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New Metrics for X-ray and Neutron Analysis of Flexible Macromolecules
Apr. 30, 2013

New Metrics for X-ray and Neutron Analysis of Flexible Macromolecules

A dramatic leap forward in the ability of scientists to study the structural states of macromolecules such as proteins and nanoparticles in solution has been achieved by a pair of researchers with the U.S. Department of Energy (DOE)'s Lawrence Berkeley National Laboratory (Berkeley Lab). The researchers have developed a new set of metrics for analyzing data acquired via small angle scattering (SAS) experiments with X-rays (SAXS) or neutrons (SANS). Among other advantages, this will reduce the time required to collect data by up to 20 times.
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Transmission Electron Microscopy: Imaging Nanoparticles in Action
Apr. 29, 2013

Transmission Electron Microscopy: Imaging Nanoparticles in Action

The macroscopic effects of certain nanoparticles on human health have long been clear to the naked eye. What scientists have lacked is the ability to see the detailed movements of individual particles that give rise to those effects. In a recently published study, scientists at the Virginia Tech Carilion Research Institute invented a technique for imaging nanoparticle dynamics with atomic resolution as these dynamics occur in a liquid environment. The results will allow, for the first time, the imaging of nanoscale processes, such as the engulfment of nanoparticles into cells.
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New Imaging Technology Could Reveal Cellular Secrets
Apr. 29, 2013

New Imaging Technology Could Reveal Cellular Secrets

Researchers have married two biological imaging technologies, creating a new way to learn how good cells go bad. "Let's say you have a large population of cells," said Corey Neu, an assistant professor in Purdue University's Weldon School of Biomedical Engineering. "Just one of them might metastasize or proliferate, forming a cancerous tumor. We need to understand what it is that gives rise to that one bad cell."
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Ultra-high Resolution Microscopy: Cellular Networks Up Close
Apr. 26, 2013

Ultra-high Resolution Microscopy: Cellular Networks Up Close

High-powered microscopic techniques give scientists a detailed view of a critical component of the cellular infrastructure. The cellular interior is criss-crossed by protein-based cables known as microtubules, each formed from 13 ‘protofilaments' composed of the protein tubulin. Microtubules are also associated with a host of other specialized proteins that help coordinate the transport of molecular cargoes and link microtubules to intracellular structures.
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Multilayer Laue Lenses Enable Studies of Nanostructures with Ultra-high Resolution
Apr. 25, 2013

Multilayer Laue Lenses Enable Studies of Nanostructures with Ultra-high Resolution

Microscopes have been a centerpiece of experimental science since at least the 16th century, providing a window into the material world at extraordinarily small scales. As the structures examined decrease in size - some measuring just billionths of a meter - capturing an x-ray image at high spatial resolution while retaining sufficient imaging contrast becomes more difficult. more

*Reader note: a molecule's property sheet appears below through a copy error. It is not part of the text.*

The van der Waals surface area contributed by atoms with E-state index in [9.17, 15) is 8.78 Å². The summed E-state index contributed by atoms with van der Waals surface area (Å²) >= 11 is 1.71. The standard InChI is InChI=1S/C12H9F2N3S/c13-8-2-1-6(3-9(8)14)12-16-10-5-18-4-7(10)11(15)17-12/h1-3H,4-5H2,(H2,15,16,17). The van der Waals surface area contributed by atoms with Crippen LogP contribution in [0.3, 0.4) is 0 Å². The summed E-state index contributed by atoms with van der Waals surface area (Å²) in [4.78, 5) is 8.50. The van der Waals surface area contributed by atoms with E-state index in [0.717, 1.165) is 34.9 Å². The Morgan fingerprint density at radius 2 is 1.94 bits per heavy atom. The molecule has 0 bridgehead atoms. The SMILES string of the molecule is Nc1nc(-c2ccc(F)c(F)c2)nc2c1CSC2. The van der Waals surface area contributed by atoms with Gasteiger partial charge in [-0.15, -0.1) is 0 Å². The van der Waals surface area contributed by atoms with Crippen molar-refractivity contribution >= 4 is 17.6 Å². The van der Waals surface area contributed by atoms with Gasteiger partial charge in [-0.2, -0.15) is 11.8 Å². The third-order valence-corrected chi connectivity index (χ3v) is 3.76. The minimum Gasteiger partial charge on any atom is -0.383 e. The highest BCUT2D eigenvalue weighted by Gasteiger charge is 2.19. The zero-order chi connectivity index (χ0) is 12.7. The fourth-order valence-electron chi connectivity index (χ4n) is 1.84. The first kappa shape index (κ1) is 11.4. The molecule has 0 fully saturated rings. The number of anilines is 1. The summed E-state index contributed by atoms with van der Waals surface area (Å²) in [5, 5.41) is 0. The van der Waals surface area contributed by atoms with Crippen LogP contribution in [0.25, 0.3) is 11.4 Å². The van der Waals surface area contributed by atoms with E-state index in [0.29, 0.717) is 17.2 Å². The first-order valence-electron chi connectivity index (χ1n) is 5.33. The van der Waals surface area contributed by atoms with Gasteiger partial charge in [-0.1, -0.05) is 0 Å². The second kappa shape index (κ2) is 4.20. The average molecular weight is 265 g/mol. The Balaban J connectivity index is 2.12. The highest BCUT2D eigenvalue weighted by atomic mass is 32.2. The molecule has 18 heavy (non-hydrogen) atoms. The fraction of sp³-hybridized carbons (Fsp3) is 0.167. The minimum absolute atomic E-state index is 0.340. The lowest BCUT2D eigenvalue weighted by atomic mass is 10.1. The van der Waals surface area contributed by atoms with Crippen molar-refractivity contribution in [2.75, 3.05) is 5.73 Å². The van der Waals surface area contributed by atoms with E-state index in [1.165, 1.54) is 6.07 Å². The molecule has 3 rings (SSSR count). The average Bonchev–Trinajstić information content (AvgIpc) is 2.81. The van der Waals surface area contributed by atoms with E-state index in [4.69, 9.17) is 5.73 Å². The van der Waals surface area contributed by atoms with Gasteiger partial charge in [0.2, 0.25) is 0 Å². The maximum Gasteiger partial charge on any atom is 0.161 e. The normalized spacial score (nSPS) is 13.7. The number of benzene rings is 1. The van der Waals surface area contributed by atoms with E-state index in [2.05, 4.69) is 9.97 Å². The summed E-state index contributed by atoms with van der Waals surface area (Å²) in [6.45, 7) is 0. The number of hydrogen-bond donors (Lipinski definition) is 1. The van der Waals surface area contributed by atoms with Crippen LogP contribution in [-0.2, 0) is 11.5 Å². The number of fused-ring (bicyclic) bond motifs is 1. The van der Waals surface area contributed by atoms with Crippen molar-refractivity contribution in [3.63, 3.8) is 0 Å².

Ultra-fast High-resolution Imaging in Real Time
Apr. 23, 2013

Ultra-fast High-resolution Imaging in Real Time

Ultra-fast high-resolution imaging in real time could be a reality with a new research discovery led by the University of Melbourne. The scientists have demonstrated that ultra short durations of electron bunches generated from laser-cooled atoms can be both very cold and ultra-fast. The results were published in Nature Communications.
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Fluorescence Technique Measures Photoacid Distribution in Photoresists with Nanoscale Resolution
Apr. 22, 2013

Fluorescence Technique Measures Photoacid Distribution in Photoresists with Nanoscale Resolution

A team of researchers from the NIST Center for Nanoscale Science and Technology, the University of Maryland, and Korea University (Seoul, Korea) has measured the nanoscale distribution of photoacid molecules in photoresists using a fluorescence technique originally developed to provide images of biological structures smaller than the wavelength of light. Photoresists are light-sensitive chemicals used for manufacturing the semiconductor integrated circuits found in computers and other electronics. By measuring the chemical reactions in photoresists at a smaller length scale, this method potentially opens a path to manufacturing smaller electronic devices.
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Imaging & Microscopy Announces the Winner of the Prize Draw
Apr. 17, 2013

Imaging & Microscopy Announces the Winner of the Prize Draw

At the FOM2013 in Maastricht, The Netherlands, Imaging & Microscopy held a prize draw for the book "Fundamentals of Light Microscopy and Electronic Imaging, Second Edition by Douglas B. Murphy and Michael W. Davidson". The winner of the prize draw is Danielle Jansen from Nikon Instruments Europe B.V. in Amsterdam.

Imaging & Microscopy congratulates Danielle Jansen. more
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